Seattle – "Opportunity" was the operative, and appropriate, word because frankly, when you play quarterback behind Drew Brees, there aren't many of them.
Since Brees joined the New Orleans Saints in 2006, he only has missed three games, and two of those were due to the Saints clinching the No. 1 seed prior to the regular-season finale.
Sunday, when the Saints (1-1) play Seattle (2-0) at CenturyLink Field in Seattle, Brees will miss his fourth game, and a few more after that. He had successful surgery Wednesday afternoon to repair a torn ligament in his right thumb.
"It's all about doing whatever we can to help this team win," Bridgewater said. "So whether it's Taysom out there making plays or it's me out there making plays, it's all about the team.
"We both have our skill set. We can bring something different to the table. Whether it's generating plays to use Taysom, or generating plays to use me, we just want to do all we can to help this team win."
Bridgewater replaced Brees in the Saints' 27-9 loss to the Rams on Sunday, after Brees injured his thumb in the first quarter. He completed 17 of 30 passes for 165 yards in his first legitimate action since he started for Minnesota, against Seattle, in an NFC Wild Card Game at the end of the 2015 season. Last season, his first with the Saints, he started the regular-season finale against Carolina, after New Orleans had clinched the top seed for the playoffs.
"You work hard with these guys throughout the week and just to have an opportunity to go out there and play, of course you look forward to it," Bridgewater said.
"I mentioned to someone that I hadn't played any meaningful football since 2015. I was able to play in the game last year against the Carolina Panthers, but we had already sealed our place in the playoffs. And I was able to play in the preseason the past two years, but it's nothing like being out there during the games when it counts the most.
"Not saying that the preseason doesn't count and never taking the game for granted, but just to be able to go out there and compete at the high level just brought back memories."
Bridgewater said his message to his teammates is a simple one.
"For me, it's just all about being myself," he said. "And that's been my message to the guys when we're out there on the field. Just be you. You don't have to be anyone spectacular, you don't have to go out of your way. If everyone just can be the best version of themselves, we'll help this football team win football games."
While Hill more frequently has been in the Saints' offensive huddle, he has filled myriad roles for the Saints: Quarterback, tight end, kickoff returner, punt protector, punt rusher, to name a few. And while he likely will see his other roles reduced, if not eliminated for the immediate future, he's still prepared to take on all the duties.
"I'm going to do what they ask me to do," Hill said. "My expectation is to still be very much involved from a special team standpoint. Offensively, today we had our first practice, first install, kind of what we're going to do, and we'll see how things develop as the week goes on.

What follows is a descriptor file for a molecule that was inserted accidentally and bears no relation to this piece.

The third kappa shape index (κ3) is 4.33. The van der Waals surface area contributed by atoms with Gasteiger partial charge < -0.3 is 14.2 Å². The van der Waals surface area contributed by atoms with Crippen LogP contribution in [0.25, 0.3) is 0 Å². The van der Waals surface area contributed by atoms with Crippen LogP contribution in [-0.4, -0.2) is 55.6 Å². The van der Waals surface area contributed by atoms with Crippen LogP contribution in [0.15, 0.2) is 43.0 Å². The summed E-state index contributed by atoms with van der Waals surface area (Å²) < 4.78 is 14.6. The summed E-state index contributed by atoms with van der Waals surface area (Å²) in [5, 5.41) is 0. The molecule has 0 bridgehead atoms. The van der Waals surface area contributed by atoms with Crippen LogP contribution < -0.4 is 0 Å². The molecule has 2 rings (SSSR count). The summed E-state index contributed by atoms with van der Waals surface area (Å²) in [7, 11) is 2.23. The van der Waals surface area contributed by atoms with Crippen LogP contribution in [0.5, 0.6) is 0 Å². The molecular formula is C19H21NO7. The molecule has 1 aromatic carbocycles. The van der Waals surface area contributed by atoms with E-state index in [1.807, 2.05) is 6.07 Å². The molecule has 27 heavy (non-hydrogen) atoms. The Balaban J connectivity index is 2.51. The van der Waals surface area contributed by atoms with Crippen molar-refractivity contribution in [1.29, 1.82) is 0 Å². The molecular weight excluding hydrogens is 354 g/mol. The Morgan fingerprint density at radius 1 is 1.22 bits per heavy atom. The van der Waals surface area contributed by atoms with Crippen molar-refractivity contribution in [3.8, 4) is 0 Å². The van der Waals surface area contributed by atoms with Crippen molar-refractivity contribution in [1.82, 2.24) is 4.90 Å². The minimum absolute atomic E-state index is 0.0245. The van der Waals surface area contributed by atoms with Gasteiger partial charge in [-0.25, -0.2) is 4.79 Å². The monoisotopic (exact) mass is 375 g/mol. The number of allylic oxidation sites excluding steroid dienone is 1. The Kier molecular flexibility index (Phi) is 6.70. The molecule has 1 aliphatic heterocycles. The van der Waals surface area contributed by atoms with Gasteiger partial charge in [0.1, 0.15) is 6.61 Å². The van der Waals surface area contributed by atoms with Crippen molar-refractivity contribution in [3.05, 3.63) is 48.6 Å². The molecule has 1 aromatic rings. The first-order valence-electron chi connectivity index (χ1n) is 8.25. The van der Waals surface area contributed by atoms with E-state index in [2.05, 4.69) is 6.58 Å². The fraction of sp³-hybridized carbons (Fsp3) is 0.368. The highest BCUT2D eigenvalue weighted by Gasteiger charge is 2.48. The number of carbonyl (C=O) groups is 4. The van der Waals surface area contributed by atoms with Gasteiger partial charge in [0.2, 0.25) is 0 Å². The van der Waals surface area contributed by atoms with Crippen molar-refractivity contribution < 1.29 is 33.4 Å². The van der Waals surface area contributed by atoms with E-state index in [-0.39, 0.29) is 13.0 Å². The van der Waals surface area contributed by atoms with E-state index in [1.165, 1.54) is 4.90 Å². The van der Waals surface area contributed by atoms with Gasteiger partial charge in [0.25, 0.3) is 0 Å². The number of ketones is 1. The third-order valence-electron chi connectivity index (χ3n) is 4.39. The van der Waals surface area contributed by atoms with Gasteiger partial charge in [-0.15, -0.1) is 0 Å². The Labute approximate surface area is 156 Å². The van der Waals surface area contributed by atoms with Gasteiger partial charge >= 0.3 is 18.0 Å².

"Any opportunity that I've had to get on the field, I've been very excited about. I love being out on the field, I love competing, I love playing with my teammates. So my mind-set is no different than it was last week or the week before: Prepare the best I can to take advantage of every opportunity and try to make the most of each of those opportunities. So the preparation, the excitement, everything is the same. We'll just see what that role is going to be."
Running back Alvin Kamara said the Saints' offense has full confidence in both quarterbacks.
"Teddy's going to prepare and do what he has to do to have success on Sunday," Kamara said. "The O-line is going to block, we're going to catch balls and that's how it's going to go. We're still going to play football.
"I think we have capable players. I think that (Bridgewater) is more than capable of being able to produce on Sunday. So that's what we're working with."
Regarding Hill, Kamara said, "Just being able to have Taysom in there and get him some touches to take the pressure off everybody. Even when the season started, I'm like, 'Taysom can run this read and he can throw the ball.' He looked good preseason. I think just mixing him in, just to switch up the look for the defense, is going to be big."
The opportunities will be there. But even as Bridgewater and Hill look forward, they slowed to acknowledge Brees' place in their respective developments with the Saints.
"I've had the opportunity to watch Drew and study his process over the past year-and-a-half," Bridgewater said. "And Taysom (has watched Brees) as well. We've been able to come in on a Monday after a game, paying attention to what Drew does, understanding his Tuesday routine.
"Just picking up his weekly routine has been very beneficial to all of us. Of course, you pay attention to the things that he's done and you try to apply them to your game, but at the end of the day, Taysom isn't Drew and I'm not Drew. There's only one Drew Brees. We know that. He's the standard but at the end of the day, there's only one Drew Brees."
"Drew's been the heart and soul of this team for a long time, so it was hard when he went down," Hill said. "I've been with him for the last few years, I know how hard he works, I know how he prepares each week and to see a guy who puts so much into the game go down, is a tough one to swallow.
"Personally, my mind-set – and I don't want to speak for everybody on the team – but I think the mind-set is that we're going to do everything we can to win football games for that guy, because he did so much for us. The hope is that in a few weeks he can come back, we're in a great position for him to step back in and do his thing."